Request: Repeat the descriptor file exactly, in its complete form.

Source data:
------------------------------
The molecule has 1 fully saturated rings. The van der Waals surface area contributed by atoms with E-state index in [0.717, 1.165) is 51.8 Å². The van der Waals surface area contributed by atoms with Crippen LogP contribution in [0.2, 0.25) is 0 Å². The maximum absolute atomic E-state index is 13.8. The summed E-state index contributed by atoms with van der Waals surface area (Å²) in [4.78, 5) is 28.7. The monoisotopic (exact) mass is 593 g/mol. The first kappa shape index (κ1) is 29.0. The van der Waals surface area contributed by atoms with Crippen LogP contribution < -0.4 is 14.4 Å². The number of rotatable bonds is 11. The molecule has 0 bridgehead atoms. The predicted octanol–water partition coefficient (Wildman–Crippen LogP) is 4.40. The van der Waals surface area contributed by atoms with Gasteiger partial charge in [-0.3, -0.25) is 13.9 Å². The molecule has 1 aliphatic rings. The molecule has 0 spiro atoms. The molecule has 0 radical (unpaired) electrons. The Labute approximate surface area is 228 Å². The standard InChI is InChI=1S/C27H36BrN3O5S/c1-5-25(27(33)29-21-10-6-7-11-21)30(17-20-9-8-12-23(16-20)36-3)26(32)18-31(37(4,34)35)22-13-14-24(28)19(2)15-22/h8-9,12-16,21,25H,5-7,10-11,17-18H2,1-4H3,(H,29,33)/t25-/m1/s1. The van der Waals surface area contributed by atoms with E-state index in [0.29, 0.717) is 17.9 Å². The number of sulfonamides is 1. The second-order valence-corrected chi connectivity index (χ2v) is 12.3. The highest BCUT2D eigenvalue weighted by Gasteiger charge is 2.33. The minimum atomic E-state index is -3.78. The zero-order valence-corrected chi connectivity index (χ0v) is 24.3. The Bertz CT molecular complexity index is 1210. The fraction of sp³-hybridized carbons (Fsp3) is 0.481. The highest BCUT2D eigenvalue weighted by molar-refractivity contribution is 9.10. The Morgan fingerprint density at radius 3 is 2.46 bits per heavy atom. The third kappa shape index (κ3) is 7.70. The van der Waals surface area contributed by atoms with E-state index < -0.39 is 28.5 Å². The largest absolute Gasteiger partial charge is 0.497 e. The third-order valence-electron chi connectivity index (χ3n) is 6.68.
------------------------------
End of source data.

The molecule has 1 fully saturated rings. The van der Waals surface area contributed by atoms with E-state index in [0.717, 1.165) is 51.8 Å². The van der Waals surface area contributed by atoms with Crippen LogP contribution in [0.2, 0.25) is 0 Å². The maximum absolute atomic E-state index is 13.8. The summed E-state index contributed by atoms with van der Waals surface area (Å²) in [4.78, 5) is 28.7. The monoisotopic (exact) mass is 593 g/mol. The first kappa shape index (κ1) is 29.0. The van der Waals surface area contributed by atoms with Crippen LogP contribution < -0.4 is 14.4 Å². The number of rotatable bonds is 11. The molecule has 0 bridgehead atoms. The predicted octanol–water partition coefficient (Wildman–Crippen LogP) is 4.40. The van der Waals surface area contributed by atoms with Gasteiger partial charge in [-0.3, -0.25) is 13.9 Å². The molecule has 1 aliphatic rings. The molecule has 0 spiro atoms. The molecule has 0 radical (unpaired) electrons. The Labute approximate surface area is 228 Å². The standard InChI is InChI=1S/C27H36BrN3O5S/c1-5-25(27(33)29-21-10-6-7-11-21)30(17-20-9-8-12-23(16-20)36-3)26(32)18-31(37(4,34)35)22-13-14-24(28)19(2)15-22/h8-9,12-16,21,25H,5-7,10-11,17-18H2,1-4H3,(H,29,33)/t25-/m1/s1. The van der Waals surface area contributed by atoms with E-state index in [0.29, 0.717) is 17.9 Å². The number of sulfonamides is 1. The second-order valence-corrected chi connectivity index (χ2v) is 12.3. The highest BCUT2D eigenvalue weighted by Gasteiger charge is 2.33. The minimum atomic E-state index is -3.78. The zero-order valence-corrected chi connectivity index (χ0v) is 24.3. The Bertz CT molecular complexity index is 1210. The fraction of sp³-hybridized carbons (Fsp3) is 0.481. The highest BCUT2D eigenvalue weighted by molar-refractivity contribution is 9.10. The Morgan fingerprint density at radius 3 is 2.46 bits per heavy atom. The third kappa shape index (κ3) is 7.70. The van der Waals surface area contributed by atoms with E-state index < -0.39 is 28.5 Å². The largest absolute Gasteiger partial charge is 0.497 e. The third-order valence-electron chi connectivity index (χ3n) is 6.68.